Indeed, these May decrees could be appropriately characterized with a quote from German social democrat Eduard Bernstein that is often used by Putin (though he falsely attributes it to Leon Trotsky): “The movement is everything, the final goal is nothing.” 

Why the world should care

Putin’s “May decrees” are different from Soviet five-year plans because they lack a lot of detail, and have significantly fewer goals. Yet they set even more ambitious targets than the five-year plans. As in the Soviet Union, failures to meet the targets are swept under the carpet rather than being publicly called out and punished.

EU to send frozen Russian funds to Ukraine

EU ambassadors agreed Wednesday to send frozen Russian funds to Ukraine. We’re talking about roughly €3 billion a year that is generated by about €229 billion of Russian Central Bank reserves currently frozen in Europe. €190 billion of this is held at Belgium’s Euroclear depositary. In total, approximately €260 billion in Russian funds are frozen in G7 countries. 

  • Since the invasion of Ukraine, Euroclear has earned about €5 billion in profits from the Russian investments. Earnings from before 2024 will be set aside in case of legal challenges from Russia (they are already on the way). Of the remaining sum, 90% will be spent on weapons and military assistance. The rest will be used for humanitarian aid – a compromise achieved with neutral EU countries: Austria, Hungary, Malta.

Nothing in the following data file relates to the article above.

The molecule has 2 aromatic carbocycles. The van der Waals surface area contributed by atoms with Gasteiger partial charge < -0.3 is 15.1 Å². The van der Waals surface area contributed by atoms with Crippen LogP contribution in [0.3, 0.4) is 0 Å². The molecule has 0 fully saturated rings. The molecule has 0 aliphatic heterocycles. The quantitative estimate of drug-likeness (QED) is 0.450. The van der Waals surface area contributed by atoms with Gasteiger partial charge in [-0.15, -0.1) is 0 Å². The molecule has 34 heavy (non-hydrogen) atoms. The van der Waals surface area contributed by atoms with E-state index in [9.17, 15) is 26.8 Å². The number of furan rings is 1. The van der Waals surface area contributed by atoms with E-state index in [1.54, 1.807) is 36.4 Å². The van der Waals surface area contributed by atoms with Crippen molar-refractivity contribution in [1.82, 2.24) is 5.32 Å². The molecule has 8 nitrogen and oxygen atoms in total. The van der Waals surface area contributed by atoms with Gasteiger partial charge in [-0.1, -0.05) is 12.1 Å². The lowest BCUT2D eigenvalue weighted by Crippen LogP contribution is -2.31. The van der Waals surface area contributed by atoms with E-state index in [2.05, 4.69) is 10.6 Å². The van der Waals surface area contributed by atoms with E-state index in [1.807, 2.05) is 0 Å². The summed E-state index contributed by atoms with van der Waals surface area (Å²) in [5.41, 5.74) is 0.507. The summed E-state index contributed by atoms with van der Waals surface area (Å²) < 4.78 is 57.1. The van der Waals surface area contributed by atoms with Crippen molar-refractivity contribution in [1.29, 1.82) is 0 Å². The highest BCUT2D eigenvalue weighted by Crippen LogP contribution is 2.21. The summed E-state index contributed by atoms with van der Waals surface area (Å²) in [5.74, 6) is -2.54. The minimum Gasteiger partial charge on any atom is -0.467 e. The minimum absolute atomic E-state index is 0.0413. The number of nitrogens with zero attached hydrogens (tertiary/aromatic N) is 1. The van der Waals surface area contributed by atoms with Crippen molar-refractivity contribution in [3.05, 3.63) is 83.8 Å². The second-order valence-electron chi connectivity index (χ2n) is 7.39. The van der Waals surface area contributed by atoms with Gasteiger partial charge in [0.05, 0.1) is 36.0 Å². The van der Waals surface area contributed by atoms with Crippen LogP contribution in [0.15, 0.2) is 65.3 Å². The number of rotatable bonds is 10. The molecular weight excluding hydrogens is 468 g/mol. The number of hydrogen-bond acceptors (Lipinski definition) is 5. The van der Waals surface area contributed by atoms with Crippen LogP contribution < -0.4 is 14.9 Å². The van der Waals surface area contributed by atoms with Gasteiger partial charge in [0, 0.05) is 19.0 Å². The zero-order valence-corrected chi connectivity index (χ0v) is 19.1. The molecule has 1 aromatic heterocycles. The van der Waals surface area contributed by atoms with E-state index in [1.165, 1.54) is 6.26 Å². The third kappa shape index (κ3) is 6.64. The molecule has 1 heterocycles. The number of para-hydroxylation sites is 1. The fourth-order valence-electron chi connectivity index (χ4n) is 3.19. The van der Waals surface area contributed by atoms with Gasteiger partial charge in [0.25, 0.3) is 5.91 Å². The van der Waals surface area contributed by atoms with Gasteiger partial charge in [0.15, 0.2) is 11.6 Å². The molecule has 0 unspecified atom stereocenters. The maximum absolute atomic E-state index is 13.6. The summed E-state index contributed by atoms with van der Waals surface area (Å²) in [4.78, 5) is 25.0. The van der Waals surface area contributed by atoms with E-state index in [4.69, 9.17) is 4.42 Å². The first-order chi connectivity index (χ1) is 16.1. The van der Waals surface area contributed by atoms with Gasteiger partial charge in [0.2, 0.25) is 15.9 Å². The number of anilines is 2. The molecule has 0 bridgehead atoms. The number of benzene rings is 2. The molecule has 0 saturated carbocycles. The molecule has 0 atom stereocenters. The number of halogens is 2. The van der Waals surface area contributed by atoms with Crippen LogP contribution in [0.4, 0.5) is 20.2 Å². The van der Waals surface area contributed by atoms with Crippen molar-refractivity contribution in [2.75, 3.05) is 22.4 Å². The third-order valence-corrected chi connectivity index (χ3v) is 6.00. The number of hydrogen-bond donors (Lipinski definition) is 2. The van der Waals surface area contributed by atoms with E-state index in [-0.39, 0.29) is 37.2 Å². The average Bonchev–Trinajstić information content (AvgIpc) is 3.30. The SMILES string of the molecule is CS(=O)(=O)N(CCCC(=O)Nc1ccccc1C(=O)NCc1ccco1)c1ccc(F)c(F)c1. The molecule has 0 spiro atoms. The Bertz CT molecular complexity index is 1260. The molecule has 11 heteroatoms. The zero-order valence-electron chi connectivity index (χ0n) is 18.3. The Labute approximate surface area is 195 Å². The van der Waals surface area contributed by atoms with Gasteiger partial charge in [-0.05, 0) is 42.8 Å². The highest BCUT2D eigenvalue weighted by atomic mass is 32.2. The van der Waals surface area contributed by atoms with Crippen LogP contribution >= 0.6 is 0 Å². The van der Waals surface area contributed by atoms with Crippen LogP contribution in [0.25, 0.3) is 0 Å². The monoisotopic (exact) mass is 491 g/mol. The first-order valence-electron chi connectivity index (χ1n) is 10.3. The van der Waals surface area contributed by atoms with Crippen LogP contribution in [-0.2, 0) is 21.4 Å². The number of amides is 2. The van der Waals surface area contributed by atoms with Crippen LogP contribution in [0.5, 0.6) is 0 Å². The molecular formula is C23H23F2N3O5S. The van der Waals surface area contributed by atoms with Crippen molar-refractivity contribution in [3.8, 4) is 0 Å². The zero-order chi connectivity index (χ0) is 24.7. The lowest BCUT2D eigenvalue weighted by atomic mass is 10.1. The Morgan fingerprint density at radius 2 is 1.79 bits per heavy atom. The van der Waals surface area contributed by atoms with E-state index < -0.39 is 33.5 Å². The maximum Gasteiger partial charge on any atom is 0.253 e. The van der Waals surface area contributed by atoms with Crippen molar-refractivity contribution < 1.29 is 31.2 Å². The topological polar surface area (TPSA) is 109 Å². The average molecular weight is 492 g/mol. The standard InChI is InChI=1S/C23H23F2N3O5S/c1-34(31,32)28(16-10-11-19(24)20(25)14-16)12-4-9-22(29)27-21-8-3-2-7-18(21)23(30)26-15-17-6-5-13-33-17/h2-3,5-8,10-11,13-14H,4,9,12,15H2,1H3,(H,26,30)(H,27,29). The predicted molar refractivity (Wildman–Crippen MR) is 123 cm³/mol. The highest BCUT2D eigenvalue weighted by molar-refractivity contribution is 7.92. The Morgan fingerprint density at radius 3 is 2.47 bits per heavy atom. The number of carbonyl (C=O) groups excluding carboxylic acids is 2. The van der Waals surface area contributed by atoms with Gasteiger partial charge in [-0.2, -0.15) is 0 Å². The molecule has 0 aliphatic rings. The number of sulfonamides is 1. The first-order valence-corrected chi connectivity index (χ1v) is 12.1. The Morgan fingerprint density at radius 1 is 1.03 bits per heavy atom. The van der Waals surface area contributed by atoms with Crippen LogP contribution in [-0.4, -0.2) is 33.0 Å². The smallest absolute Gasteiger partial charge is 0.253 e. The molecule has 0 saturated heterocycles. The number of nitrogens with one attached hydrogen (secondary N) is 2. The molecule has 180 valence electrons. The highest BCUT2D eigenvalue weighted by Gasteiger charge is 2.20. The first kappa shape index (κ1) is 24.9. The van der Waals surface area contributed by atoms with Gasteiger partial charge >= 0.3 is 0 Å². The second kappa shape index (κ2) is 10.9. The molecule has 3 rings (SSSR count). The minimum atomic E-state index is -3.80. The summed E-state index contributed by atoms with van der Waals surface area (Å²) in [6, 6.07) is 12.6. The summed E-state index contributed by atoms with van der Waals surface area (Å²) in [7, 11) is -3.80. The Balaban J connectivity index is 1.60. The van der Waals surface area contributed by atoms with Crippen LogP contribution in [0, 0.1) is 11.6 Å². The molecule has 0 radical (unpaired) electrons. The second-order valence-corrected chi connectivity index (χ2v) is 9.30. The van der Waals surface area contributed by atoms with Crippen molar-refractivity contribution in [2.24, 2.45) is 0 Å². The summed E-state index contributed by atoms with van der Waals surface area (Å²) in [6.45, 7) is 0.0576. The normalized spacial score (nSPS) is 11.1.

• The decision puts an end to efforts by the United States, Canada and the United Kingdom to persuade the EU to seize all of Russia’s frozen assets in support of Ukraine. And it comes despite efforts by some nations to ensure the funds remain untouched. Outlet Politico reported last month that China, Saudi Arabia and Indonesia had been actively lobbying EU politicians not to yield to U.S. and UK pressure over the Russian assets.
  • For the moment, the EU plan is to tax the frozen Russian assets, generating funds to aid Ukraine that will be collected twice a year. However, they could be used in a different way if the G7 summit in June approves NATO General Secretary Jens Stoltenberg’s plan to create a $50 billion fund to aid Ukraine. Either way, the principle will remain the same: profits from Russian investments will go to Ukraine, but the reserves will remain in Russian hands. At least for now.